Camp Counsellor Chronicles: The Parabola Parable

Already I’m starting to feel it: the stress of looming deadlines, the growing fear of unknown known as the future, the mental, physical and emotional tolls of being busy all the time — the pains of being a student. As assignments and expenses start to pile up, I can’t help but wish I was back at camp.

My friend from Hands on Exotics.
My friend from Hands on Exotics.

I was a camp counsellor with the City for the second summer in a row and it was brilliant.

Being a camp counsellor puts you in an interesting position because one on hand you’re responsible for the safety and well-being as well as the social, physical, and behavioural development of about 30 children for eight-and-a-half-hours a day and on the other hand you’re being paid to make funny voices and lead games. And that’s your life for two months.
Some kids come to our camp come for just a week or two while others are veterans who’re at camp week in week out and have grown up with us.  Either way, you can learn a lot about the tiny humans, as I like to call ’em, in just a week: some of them are uber-competitive, some super talkative, some of them are spacey, others, smart-asses (one kid said to my coworker, who is half Filipino half Japanese, “you must be from North Korea because you’re mean”) and some of them are kinda just… there.
And then there’s the trouble makers. The poop disturbers. The one’s who make people think and say “I am never going to have children.” The ones who have to be talked to every 10 minutes and cause problems for the sake of causing problems and seem to take pleasure in bothering or abusing other people. Lamilton Taeshawn comes to mind.

I remember one week when I ran into one of these trouble-makers. He misbehaved all damn day long and did it with a big ol’ smile on his face too. Thankfully, I can’t remember the specifics of this little boys outbursts but I remember one day coming away from the situation thinking “you’re going to be such a shit disturber when you grow up.”

It wasn’t until that night that I started to regret having had the thought. I regretted having the thought not because it was directed at a kid (kids can be evil as hell) but because I had mentally written-off that kid as a fundamentally bad kid destined to grow up and remain a bad kid. I was ready to give up on him without giving him a real chance just because he was misbehaving a little at a specific time in both of our lives; there was no reason to believe change is impossible.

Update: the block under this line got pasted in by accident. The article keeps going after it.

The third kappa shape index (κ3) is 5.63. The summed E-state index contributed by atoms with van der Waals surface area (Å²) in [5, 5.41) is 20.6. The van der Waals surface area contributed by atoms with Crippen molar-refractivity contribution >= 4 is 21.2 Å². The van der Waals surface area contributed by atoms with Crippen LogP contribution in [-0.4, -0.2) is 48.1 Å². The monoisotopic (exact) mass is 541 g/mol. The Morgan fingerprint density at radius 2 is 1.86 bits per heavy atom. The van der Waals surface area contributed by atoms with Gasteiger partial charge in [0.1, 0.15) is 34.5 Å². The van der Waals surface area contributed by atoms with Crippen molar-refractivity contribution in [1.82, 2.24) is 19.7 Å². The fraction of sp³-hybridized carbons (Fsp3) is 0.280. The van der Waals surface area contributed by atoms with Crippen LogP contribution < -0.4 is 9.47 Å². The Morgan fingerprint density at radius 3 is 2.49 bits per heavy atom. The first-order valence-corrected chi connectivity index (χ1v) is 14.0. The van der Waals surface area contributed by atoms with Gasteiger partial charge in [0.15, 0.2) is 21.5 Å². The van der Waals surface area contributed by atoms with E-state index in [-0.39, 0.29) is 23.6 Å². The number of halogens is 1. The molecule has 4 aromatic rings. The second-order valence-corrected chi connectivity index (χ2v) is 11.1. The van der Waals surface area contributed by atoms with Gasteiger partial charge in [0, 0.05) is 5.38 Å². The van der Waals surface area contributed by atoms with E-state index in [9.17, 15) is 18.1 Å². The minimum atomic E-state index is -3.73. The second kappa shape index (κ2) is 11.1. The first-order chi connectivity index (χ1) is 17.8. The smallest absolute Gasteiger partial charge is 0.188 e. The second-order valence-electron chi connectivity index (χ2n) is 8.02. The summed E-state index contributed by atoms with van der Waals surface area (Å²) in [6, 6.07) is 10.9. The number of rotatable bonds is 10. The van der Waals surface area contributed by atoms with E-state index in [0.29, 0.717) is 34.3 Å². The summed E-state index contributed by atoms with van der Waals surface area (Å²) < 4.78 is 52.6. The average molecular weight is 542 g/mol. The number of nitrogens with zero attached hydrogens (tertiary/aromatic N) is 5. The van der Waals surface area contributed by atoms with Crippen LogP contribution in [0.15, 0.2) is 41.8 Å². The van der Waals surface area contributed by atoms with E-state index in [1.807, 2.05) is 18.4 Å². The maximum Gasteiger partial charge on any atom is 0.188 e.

My dear friend Nebyu who passed away two summer’s ago taught me that change is never impossible. Since passing away, Nebyu is remembered as a funny, wise, well-liked,respectable and considerate young man. But that wasn’t always the case. Back in elementary school, before he went to Winnipeg, Nebyu was a menace, a four-foot-terror, a grand disturber of shit. And if you don’t believe me, ask anyone who went to Our Lady of Fatima between 2000-2006.

Although I can’t recall the specific details of what happened to cause the transformation, I know it had to do with his dad and I know that it didn’t happen overnight. Nebyu was in Winnipeg for at least three years before we were re-introduced during high school and let me tell you, I almost couldn’t recognize the guy. A kid who had once head-butted me in the face and tripped in me the playground was now greeting me on the TTC and wishing me well for the school year.

This is summer I learned that people are like parabolas (the graph of a quadratic equation, y=mx+b and what not). They all start somewhere and end somewhere and the points the where the coordinates end up has to do with the’s individual function and also what is input into it. This means that multiple functions can end up on a particular coordinate without being the same equation (consider this; two girls can go through a Tomboy phase but have different reasons for it or be in it for varying duration even though they end up in the phase). This also means that a point along a parabola is fixed but not permanent (just because you were once a Tomboy doesn’t mean you will always be). You can have a coordinate at (-6,5) but that doesn’t mean that the coordinate will always land on (-6,5). A coordinate on a parabola may be (-6,5) and the next coordinate could be a (5,6) or a (10,12) while both coordinates belong on the same parabola from the same quadratic function. It depends on the input. Or in this case, the specific stage of someones life.

In Nebyu’s example, I met Nebyu when he was at (-6,5) and we became friends in high school he was at (5,6). In both instances it’s the same Nebyu (function) I’m dealing with but under a new set of circumstances and in a new place in our lives (parabola).

More times than not, you can’t determine where the coordinates of a quadratic equation just by looking at it. It takes time and things need to be factored and worked out. People are multi-dimensional, ever-evolving, dynamic creatures. The way someone is doesn’t necessarily determine the way they are, just the way they are at a particular intersection of time.

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